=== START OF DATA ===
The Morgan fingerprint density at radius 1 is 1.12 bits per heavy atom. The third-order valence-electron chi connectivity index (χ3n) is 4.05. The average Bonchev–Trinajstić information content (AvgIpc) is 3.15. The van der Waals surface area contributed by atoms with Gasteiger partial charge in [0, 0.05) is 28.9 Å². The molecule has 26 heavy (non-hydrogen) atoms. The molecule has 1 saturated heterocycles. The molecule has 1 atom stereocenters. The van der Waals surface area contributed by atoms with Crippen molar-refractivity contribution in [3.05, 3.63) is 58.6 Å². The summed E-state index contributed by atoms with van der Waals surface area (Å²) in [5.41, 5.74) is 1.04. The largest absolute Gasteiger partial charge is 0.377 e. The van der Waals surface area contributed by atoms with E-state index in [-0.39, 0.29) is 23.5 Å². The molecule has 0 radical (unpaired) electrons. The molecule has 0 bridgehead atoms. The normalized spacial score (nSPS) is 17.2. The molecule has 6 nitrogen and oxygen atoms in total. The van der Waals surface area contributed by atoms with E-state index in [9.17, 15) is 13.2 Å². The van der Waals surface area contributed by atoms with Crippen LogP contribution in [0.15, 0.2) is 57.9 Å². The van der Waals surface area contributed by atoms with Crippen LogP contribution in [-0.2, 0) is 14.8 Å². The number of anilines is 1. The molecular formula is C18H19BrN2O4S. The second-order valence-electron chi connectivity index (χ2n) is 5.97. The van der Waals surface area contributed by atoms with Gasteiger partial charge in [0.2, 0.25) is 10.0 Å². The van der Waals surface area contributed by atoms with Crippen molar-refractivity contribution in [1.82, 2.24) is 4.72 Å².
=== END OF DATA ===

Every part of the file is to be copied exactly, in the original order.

The Morgan fingerprint density at radius 1 is 1.12 bits per heavy atom. The third-order valence-electron chi connectivity index (χ3n) is 4.05. The average Bonchev–Trinajstić information content (AvgIpc) is 3.15. The van der Waals surface area contributed by atoms with Gasteiger partial charge in [0, 0.05) is 28.9 Å². The molecule has 26 heavy (non-hydrogen) atoms. The molecule has 1 saturated heterocycles. The molecule has 1 atom stereocenters. The van der Waals surface area contributed by atoms with Crippen molar-refractivity contribution in [3.05, 3.63) is 58.6 Å². The summed E-state index contributed by atoms with van der Waals surface area (Å²) in [5.41, 5.74) is 1.04. The largest absolute Gasteiger partial charge is 0.377 e. The van der Waals surface area contributed by atoms with E-state index in [-0.39, 0.29) is 23.5 Å². The molecule has 0 radical (unpaired) electrons. The molecule has 0 bridgehead atoms. The normalized spacial score (nSPS) is 17.2. The molecule has 6 nitrogen and oxygen atoms in total. The van der Waals surface area contributed by atoms with E-state index in [9.17, 15) is 13.2 Å². The van der Waals surface area contributed by atoms with Crippen LogP contribution in [0.15, 0.2) is 57.9 Å². The van der Waals surface area contributed by atoms with Crippen LogP contribution in [-0.2, 0) is 14.8 Å². The number of anilines is 1. The molecular formula is C18H19BrN2O4S. The second-order valence-electron chi connectivity index (χ2n) is 5.97. The van der Waals surface area contributed by atoms with Gasteiger partial charge in [0.2, 0.25) is 10.0 Å². The van der Waals surface area contributed by atoms with Crippen molar-refractivity contribution in [1.82, 2.24) is 4.72 Å².